Change can be particularly hard to accept when it is forced upon you.
There you were, happily getting on with your life in the key of C, avoiding the black notes and keeping things simple.
Then, suddenly a big part of your life is uprooted and you are being asked to do things differently. But you don't want to.
Change is usually positive when it is something we have been longing for or striving towards. But when it comes out of the blue, because it is unknown territory, it can be quite daunting, and even upsetting.
Change is negative when it affects our well-being, and when it disrupts our routine and day-to-day interaction with the world.
Change comes in many guises:
- Your partner breaks up with you.
- You get made redundant.
- You are asked to change role at work, or adapt to a new system.
- You are forced to stop doing something you love because of illness or injury.
- Your child leaves home and suddenly the house is quiet and lonely.
- You're getting older and finding you can't keep up with doing all the things that used to enjoy.
Change can be a tough pill to swallow. And on the face of it adapting seems hard.
There's only one solution, though. And that is acceptance. However, there is another option, resistance…
Resistance to Change
In some circumstances you can resist change by putting off the inevitable and not complying with the expectations and demands being put upon you.
You can get into arguments and debates, avoid the relevant people and stall for time.
But where the major areas of our life are concerned – work and relationships – when major change happens there is generally no going back.
Even when things have changed and you are getting on with it, the resistance can still exist in your mind. It becomes a plague that begins to affect your health.
Previously you were enjoying your daily routine, and now you are living reluctantly and resentfully.
You're stuck in the past, thinking how much better things were before and how much you would like to have your old life back.
So even though change has taken place, mentally, you haven't moved on.
Depending on how much this change has affected your life, you may be experiencing one of the following:
- Sleepless nights
- Spontaneous crying
- Feeling isolated
- Negative thoughts
- Feeling sad
- Experiencing anxiety and stress
At this point you have to question: is it the change that is causing these emotions and feelings, or your resistance to the change and inability to move on and adapt?
In the beginning it would be mostly the shock of change, but as time moves on the cause shifts to lie with your resistance.
The reality is that things are not going to go back to how they were before. You need to adapt to this change, and the way to do this is through acceptance.
Acceptance of Change: The Key to Adaptation
Acceptance may seem like an enemy, like you are losing, like you are just lying down and allowing this change to take over your life without putting up a fight.
Depending on the circumstances surrounding the change, you may already have spent a long time fighting, though there might be scope to keep going and prevent change for the better.
I don't know your exact situation. Though what I can tell you about is the positive side of acceptance.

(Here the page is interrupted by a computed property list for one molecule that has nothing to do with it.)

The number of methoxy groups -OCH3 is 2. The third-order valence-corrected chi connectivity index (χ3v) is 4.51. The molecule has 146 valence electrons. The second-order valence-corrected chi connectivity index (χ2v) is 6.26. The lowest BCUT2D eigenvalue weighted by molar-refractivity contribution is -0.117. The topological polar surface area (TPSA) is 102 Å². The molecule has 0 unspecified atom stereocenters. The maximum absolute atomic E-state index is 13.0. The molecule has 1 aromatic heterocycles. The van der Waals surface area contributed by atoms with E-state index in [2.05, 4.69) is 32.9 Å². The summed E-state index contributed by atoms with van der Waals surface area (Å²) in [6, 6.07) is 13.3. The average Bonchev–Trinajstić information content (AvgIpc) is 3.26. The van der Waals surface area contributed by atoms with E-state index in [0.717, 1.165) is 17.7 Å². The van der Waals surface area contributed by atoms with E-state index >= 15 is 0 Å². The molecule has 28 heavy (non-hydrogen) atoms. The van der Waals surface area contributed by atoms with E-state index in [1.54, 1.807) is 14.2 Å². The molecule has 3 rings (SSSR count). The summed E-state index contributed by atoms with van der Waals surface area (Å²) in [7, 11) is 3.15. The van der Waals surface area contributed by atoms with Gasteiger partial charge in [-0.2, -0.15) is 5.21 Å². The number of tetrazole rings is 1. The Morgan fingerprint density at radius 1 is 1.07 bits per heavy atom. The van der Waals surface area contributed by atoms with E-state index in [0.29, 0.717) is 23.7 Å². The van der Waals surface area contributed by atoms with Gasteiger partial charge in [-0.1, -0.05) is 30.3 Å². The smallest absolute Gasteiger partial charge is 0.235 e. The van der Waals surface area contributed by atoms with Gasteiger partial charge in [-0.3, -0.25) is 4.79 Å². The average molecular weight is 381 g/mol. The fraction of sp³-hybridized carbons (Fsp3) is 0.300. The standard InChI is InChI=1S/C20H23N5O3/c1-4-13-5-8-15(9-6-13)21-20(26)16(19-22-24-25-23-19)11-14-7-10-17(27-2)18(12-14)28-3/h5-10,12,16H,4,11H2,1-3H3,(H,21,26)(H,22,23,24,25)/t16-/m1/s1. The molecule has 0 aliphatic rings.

When there is no going back – think of football player whose career is ended through injury, or a woman whose husband has left her for someone else, or someone who has lost their job at the company after 20 years of service – at some point there has to be acceptance.
At some point you have to draw a line in the sand and move forward.
When you do this, opportunity starts opening itself up to you again.
You are no longer a closed book in the present, living through thoughts of the past and anxiety about the future.
You begin to align your energy with possibility.
Adapting to Survive is in Your DNA
This is the default human pathway.
The human race has survived so long because of its ability to adapt: to adapt to different climates, different food sources, and different terrains.
We humans are experts at overcoming challenges, finding solutions to problems, and evolving to do things more effectively and efficiently.
So despite how sad you feel, or how reluctant you are to embrace change and move on, know that your ability to do this is rooted in your DNA.
This is the reason why when you do accept change and begin to adapt, you will feel more positive within yourself and start to thrive again.
To revisit the examples above:
- The football player will become a coach, a community leader or some other inspirational role in society.
- The woman will find strength in her independence and/or her children.
- The employee will find a new job and be valued for his or her experience in a new role.
When you choose to adapt, you discover new strength and resilience. Your world opens up as you meet new people, find new interests, discover new talents.
Accepting and adapting to change can be the making of you.
To adapt to change you need to fully accept it. If you resist your life will stand still. You'll be existing but not moving forward and thriving.
Humans have always had to adapt to survive. You have the choice to do the same.
Look on the bright side…
This is a new beginning.
This is a chance to reinvent yourself.
The is a new chapter.
Embrace it and invest in the new you.
I've got a funny feeling you'll look back and say “That happened for a good reason”.